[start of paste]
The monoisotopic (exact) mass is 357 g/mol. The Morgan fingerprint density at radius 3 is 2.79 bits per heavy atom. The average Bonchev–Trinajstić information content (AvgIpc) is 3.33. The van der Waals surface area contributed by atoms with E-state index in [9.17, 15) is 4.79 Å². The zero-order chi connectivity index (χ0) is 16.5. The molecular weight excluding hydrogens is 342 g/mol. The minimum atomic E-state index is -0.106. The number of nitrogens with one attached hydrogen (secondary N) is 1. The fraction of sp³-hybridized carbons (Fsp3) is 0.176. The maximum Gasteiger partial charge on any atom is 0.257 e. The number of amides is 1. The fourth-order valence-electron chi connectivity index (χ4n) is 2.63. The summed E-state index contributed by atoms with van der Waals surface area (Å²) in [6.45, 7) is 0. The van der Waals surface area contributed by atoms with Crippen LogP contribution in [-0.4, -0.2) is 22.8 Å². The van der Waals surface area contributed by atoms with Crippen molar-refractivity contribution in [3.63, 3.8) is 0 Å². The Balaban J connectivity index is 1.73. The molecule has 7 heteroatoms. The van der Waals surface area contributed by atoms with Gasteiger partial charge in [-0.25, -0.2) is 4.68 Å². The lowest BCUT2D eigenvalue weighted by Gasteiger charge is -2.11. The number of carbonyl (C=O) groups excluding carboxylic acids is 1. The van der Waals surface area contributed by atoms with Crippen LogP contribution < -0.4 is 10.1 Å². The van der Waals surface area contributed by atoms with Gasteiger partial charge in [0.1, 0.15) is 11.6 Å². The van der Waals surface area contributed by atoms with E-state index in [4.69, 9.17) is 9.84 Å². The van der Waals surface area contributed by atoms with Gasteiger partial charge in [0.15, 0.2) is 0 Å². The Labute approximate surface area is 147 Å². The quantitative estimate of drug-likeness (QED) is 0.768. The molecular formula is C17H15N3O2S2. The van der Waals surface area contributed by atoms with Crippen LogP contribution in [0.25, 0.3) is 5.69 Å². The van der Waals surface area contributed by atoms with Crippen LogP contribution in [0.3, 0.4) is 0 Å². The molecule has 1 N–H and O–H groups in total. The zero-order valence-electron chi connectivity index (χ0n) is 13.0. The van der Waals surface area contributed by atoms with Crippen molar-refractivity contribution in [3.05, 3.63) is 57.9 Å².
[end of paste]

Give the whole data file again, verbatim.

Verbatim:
The monoisotopic (exact) mass is 357 g/mol. The Morgan fingerprint density at radius 3 is 2.79 bits per heavy atom. The average Bonchev–Trinajstić information content (AvgIpc) is 3.33. The van der Waals surface area contributed by atoms with E-state index in [9.17, 15) is 4.79 Å². The zero-order chi connectivity index (χ0) is 16.5. The molecular weight excluding hydrogens is 342 g/mol. The minimum atomic E-state index is -0.106. The number of nitrogens with one attached hydrogen (secondary N) is 1. The fraction of sp³-hybridized carbons (Fsp3) is 0.176. The maximum Gasteiger partial charge on any atom is 0.257 e. The number of amides is 1. The fourth-order valence-electron chi connectivity index (χ4n) is 2.63. The summed E-state index contributed by atoms with van der Waals surface area (Å²) in [6.45, 7) is 0. The van der Waals surface area contributed by atoms with Crippen LogP contribution in [-0.4, -0.2) is 22.8 Å². The van der Waals surface area contributed by atoms with Crippen molar-refractivity contribution in [3.63, 3.8) is 0 Å². The Balaban J connectivity index is 1.73. The molecule has 7 heteroatoms. The van der Waals surface area contributed by atoms with Gasteiger partial charge in [-0.25, -0.2) is 4.68 Å². The lowest BCUT2D eigenvalue weighted by Gasteiger charge is -2.11. The number of carbonyl (C=O) groups excluding carboxylic acids is 1. The van der Waals surface area contributed by atoms with Crippen LogP contribution < -0.4 is 10.1 Å². The van der Waals surface area contributed by atoms with Gasteiger partial charge in [0.1, 0.15) is 11.6 Å². The van der Waals surface area contributed by atoms with E-state index in [4.69, 9.17) is 9.84 Å². The van der Waals surface area contributed by atoms with Gasteiger partial charge in [0.15, 0.2) is 0 Å². The Labute approximate surface area is 147 Å². The quantitative estimate of drug-likeness (QED) is 0.768. The molecular formula is C17H15N3O2S2. The van der Waals surface area contributed by atoms with Crippen LogP contribution in [0.25, 0.3) is 5.69 Å². The van der Waals surface area contributed by atoms with Crippen LogP contribution in [0.3, 0.4) is 0 Å². The molecule has 1 N–H and O–H groups in total. The zero-order valence-electron chi connectivity index (χ0n) is 13.0. The van der Waals surface area contributed by atoms with Crippen molar-refractivity contribution in [3.05, 3.63) is 57.9 Å².